A recent Forrester survey of the buying intentions of North American companies for supply chain software and services has some illuminating and alarming results for the channel.
The study of 603 technology decision-makers and enterprises found that only 26 per cent of respondents will be buying supply chain applications this year. Generally, the bigger the company, the greater the odds are they will be buying.
Author Noha Tohamy found that only 11 per cent of respondents said their company will hire a consultant or systems integrator for supply chain work this year, identical to the number who say they’ll be retaining a consultant or VAR to do an RFID pilot or implementation.
This may at first blush seem to be bad news for partners of applications from firms such as SAP, Oracle, SSA, Microsoft Dynamics, i2 Technologies and Progress.
But there is some good news for resellers. Compared to other enterprise applications, Nohamy writes, the appetite for hosted supply chain management (SCM) is limited.
Only 17 per cent of respondents said they are currently using a software-as-a-service model to do some SCM, which is slightly less than half the adoption rate (34 per cent) of hosted enterprise resource planning applications and almost that (31 per cent) for customer relationship management applications.
However, at companies where the IT staff is less than one per cent of the total employee base — largely small businesses — 25 per cent of respondents are using hosted SCM. Software-as-a-service adoption decreases as the size of company increases.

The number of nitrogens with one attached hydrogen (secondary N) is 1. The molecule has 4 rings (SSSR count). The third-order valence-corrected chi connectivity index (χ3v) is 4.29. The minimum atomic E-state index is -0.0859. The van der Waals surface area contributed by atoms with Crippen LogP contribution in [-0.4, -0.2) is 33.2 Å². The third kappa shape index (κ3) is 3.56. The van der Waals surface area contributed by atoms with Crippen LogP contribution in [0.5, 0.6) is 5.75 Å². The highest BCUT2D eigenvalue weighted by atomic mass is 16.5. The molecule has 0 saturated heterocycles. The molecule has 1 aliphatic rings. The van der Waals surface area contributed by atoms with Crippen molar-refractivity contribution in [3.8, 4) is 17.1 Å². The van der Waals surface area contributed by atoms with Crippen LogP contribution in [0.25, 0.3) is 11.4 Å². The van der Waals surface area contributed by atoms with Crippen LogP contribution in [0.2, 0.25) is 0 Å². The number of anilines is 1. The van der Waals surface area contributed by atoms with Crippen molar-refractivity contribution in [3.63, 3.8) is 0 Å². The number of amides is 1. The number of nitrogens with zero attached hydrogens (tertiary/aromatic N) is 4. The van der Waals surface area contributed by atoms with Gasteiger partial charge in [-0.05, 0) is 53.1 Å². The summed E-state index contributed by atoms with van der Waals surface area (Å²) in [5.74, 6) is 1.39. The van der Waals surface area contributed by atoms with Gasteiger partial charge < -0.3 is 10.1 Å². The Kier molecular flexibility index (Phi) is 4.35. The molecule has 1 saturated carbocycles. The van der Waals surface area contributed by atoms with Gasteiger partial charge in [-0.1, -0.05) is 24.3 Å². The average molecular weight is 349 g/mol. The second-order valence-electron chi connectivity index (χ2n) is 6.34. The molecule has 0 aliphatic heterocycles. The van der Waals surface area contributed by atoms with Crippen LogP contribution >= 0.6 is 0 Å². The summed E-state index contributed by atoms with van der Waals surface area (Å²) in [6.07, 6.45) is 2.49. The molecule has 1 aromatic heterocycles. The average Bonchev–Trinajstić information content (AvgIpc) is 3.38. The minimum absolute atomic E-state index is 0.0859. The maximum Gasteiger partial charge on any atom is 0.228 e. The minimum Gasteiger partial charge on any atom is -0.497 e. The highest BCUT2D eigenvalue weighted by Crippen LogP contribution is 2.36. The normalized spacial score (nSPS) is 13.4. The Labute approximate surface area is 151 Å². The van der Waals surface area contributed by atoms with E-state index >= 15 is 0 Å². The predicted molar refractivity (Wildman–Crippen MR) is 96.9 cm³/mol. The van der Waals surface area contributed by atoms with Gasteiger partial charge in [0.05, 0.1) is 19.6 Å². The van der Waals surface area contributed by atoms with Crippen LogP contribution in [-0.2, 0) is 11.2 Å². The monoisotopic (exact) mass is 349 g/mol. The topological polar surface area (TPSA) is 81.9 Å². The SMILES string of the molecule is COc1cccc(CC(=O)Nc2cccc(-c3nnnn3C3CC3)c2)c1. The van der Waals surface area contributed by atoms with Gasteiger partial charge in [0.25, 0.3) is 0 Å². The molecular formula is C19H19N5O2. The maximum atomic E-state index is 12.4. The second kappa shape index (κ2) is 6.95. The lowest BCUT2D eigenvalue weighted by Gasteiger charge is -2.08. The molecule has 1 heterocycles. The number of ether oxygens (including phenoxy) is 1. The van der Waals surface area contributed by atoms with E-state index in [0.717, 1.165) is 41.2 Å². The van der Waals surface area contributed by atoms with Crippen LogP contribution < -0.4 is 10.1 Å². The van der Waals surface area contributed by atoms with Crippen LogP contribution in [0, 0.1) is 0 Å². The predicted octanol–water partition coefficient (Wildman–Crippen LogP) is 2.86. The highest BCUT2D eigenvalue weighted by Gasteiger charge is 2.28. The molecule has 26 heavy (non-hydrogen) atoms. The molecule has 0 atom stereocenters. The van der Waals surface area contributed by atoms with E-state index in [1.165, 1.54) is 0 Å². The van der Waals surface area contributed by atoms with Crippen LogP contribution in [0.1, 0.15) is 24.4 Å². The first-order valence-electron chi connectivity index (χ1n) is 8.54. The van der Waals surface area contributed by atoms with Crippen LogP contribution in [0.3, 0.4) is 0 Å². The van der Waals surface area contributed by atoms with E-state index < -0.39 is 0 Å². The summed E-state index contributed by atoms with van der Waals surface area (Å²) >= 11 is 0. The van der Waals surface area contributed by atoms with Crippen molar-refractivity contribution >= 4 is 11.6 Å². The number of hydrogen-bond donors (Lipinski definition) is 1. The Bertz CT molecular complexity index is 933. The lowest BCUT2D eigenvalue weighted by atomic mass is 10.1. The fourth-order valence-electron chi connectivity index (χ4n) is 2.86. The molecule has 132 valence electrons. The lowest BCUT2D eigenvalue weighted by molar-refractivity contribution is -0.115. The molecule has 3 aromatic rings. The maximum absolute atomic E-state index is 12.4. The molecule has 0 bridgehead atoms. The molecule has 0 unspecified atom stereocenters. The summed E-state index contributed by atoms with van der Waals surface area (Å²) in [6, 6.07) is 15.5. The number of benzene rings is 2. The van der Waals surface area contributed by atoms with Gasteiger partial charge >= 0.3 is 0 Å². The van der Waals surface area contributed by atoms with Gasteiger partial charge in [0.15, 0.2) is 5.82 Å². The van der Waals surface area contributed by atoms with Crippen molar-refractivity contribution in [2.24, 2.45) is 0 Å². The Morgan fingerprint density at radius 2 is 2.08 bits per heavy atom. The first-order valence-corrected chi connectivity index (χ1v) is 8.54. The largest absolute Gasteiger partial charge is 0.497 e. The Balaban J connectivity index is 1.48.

Furthermore, as companies interested in SCM increase in size, their willingness to hire system integrators increases.
Nine per cent of companies with 5,000 or fewer employees said they’d hire a VAR for supply chain management work, but 14 per cent of those with 5,000 or more employees would retain outside help.
Similarly, writes Tohamy, for RFID pilots and implementations, eight per cent of companies with under 5,000 employees would use a system integrator, compared to 15 per cent of those with more than 5,000 staffers.
It’s no surprise, then, to find there are a limited number of VARs with supply chain practices in Canada. Mid- and small-sized businesses may be spending the most on IT these days, but not in this market.
SCM is a tough sell, especially if a businesses partners aren’t demanding it. Pressure from Wal-Mart, for example, is one reason why retailers are among the leaders in SCM adoption.
The answer, however, is not for system integrators to give up, but to keep slogging. Detailed case studies and pilots will whet the appetites of medium-sized companies, especially those in industries that a savvy VAR can sense are about to embrace the technology.